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Discretion in the Australian criminal justice

Discuss about the Discretion In Australian Criminal Justice System. 

Discretion is the power to use one’s own judgments in acting as per the circumstances. Discretion is widely used throughout the criminal justice systems. In broad, discretion is said to start with the offender deciding whether to engage or avoid a crime. After committing the crime, the investigation officers may then use their discretion to decide whether to arrest or to leave the offender. The same process may continue up to the point of the judgment where the judge may choose to convict or set the offender free.  The aim of this paper is to discuss the roles played by discretion in various stages of Australian criminal justice system.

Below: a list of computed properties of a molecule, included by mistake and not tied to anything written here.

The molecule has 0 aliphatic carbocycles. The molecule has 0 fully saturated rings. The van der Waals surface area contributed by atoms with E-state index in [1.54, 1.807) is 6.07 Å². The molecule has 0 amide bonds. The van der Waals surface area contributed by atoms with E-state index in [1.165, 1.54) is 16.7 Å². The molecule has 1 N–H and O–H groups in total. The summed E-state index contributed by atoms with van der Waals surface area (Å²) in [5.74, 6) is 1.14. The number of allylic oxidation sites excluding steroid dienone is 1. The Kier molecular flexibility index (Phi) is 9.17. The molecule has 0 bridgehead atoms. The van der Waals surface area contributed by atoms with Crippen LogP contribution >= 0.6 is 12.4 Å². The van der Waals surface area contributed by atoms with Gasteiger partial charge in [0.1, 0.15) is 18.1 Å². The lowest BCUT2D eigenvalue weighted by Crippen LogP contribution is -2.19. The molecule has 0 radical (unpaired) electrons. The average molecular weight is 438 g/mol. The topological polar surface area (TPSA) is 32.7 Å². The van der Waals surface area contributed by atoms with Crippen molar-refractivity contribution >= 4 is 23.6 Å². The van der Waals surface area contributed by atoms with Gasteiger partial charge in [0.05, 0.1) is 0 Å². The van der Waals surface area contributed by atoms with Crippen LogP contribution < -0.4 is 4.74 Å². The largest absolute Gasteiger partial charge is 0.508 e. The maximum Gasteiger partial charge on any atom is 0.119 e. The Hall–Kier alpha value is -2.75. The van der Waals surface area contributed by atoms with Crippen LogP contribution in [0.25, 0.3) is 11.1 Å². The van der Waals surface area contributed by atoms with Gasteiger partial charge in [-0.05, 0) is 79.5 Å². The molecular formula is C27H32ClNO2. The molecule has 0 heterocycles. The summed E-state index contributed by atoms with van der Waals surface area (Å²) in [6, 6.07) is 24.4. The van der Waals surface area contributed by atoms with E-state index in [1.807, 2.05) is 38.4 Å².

Discretion is central to all the criminal processes of a case and it is widely employed during the arrest, prosecution and trials, adjudication and decision making, sentence and sanctions, corrections and appeals. In (Carty v Croydon London Borough Council, 2005), Lord Dyson LJ stated that discretion connotes exercising own’s judgment in choosing the next action. The High Court of Australia also stated in (R v. Swaffield, 1998) that Judges have the discretion of admitting or excluding evidence. The work of (Palmiotto and Unnithan, 2010, p. 132) also states that the power of the police officers to use discretion implies that they must consider all factors before engaging any legal action.